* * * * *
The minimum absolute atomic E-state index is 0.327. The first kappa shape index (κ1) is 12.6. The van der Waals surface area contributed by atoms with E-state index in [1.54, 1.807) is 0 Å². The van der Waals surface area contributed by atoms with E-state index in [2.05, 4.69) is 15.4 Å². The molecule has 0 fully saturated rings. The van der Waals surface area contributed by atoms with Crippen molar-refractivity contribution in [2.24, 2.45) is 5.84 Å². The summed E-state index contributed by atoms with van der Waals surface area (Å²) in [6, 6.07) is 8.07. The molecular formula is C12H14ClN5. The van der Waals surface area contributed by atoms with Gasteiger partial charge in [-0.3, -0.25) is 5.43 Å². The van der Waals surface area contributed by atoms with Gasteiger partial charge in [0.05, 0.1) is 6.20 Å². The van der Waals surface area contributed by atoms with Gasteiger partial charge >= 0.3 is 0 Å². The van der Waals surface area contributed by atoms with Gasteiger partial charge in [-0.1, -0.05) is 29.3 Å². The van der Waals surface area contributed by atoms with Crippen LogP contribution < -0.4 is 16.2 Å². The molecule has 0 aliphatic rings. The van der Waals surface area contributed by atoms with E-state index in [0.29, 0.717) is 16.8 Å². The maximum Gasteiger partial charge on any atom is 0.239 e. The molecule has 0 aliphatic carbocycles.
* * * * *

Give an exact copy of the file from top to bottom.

The minimum absolute atomic E-state index is 0.327. The first kappa shape index (κ1) is 12.6. The van der Waals surface area contributed by atoms with E-state index in [1.54, 1.807) is 0 Å². The van der Waals surface area contributed by atoms with E-state index in [2.05, 4.69) is 15.4 Å². The molecule has 0 fully saturated rings. The van der Waals surface area contributed by atoms with Crippen molar-refractivity contribution in [2.24, 2.45) is 5.84 Å². The summed E-state index contributed by atoms with van der Waals surface area (Å²) in [6, 6.07) is 8.07. The molecular formula is C12H14ClN5. The van der Waals surface area contributed by atoms with Gasteiger partial charge in [-0.3, -0.25) is 5.43 Å². The van der Waals surface area contributed by atoms with Gasteiger partial charge in [0.05, 0.1) is 6.20 Å². The van der Waals surface area contributed by atoms with Gasteiger partial charge >= 0.3 is 0 Å². The van der Waals surface area contributed by atoms with Gasteiger partial charge in [-0.1, -0.05) is 29.3 Å². The van der Waals surface area contributed by atoms with Crippen LogP contribution < -0.4 is 16.2 Å². The molecule has 0 aliphatic rings. The van der Waals surface area contributed by atoms with E-state index in [0.29, 0.717) is 16.8 Å². The maximum Gasteiger partial charge on any atom is 0.239 e. The molecule has 0 aliphatic carbocycles.